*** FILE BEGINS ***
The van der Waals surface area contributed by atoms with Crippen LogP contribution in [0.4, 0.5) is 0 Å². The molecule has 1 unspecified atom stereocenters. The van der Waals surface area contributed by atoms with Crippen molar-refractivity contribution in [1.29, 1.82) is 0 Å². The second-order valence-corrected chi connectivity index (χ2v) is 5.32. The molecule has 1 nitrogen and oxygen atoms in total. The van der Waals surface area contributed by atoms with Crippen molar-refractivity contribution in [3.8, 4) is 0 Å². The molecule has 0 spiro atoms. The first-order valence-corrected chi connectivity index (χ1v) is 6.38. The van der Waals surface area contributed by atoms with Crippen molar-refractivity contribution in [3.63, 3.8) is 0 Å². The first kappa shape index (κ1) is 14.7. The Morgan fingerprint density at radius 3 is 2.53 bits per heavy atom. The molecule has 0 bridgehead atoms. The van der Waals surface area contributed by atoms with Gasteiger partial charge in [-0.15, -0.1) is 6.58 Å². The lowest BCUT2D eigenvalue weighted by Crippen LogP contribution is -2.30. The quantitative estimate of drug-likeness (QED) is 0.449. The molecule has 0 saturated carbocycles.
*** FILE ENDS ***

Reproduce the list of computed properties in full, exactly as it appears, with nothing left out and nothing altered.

The van der Waals surface area contributed by atoms with Crippen LogP contribution in [0.4, 0.5) is 0 Å². The molecule has 1 unspecified atom stereocenters. The van der Waals surface area contributed by atoms with Crippen molar-refractivity contribution in [1.29, 1.82) is 0 Å². The second-order valence-corrected chi connectivity index (χ2v) is 5.32. The molecule has 1 nitrogen and oxygen atoms in total. The van der Waals surface area contributed by atoms with Crippen molar-refractivity contribution in [3.8, 4) is 0 Å². The molecule has 0 spiro atoms. The first-order valence-corrected chi connectivity index (χ1v) is 6.38. The van der Waals surface area contributed by atoms with Crippen molar-refractivity contribution in [3.63, 3.8) is 0 Å². The first kappa shape index (κ1) is 14.7. The Morgan fingerprint density at radius 3 is 2.53 bits per heavy atom. The molecule has 0 bridgehead atoms. The van der Waals surface area contributed by atoms with Gasteiger partial charge in [-0.15, -0.1) is 6.58 Å². The lowest BCUT2D eigenvalue weighted by Crippen LogP contribution is -2.30. The quantitative estimate of drug-likeness (QED) is 0.449. The molecule has 0 saturated carbocycles.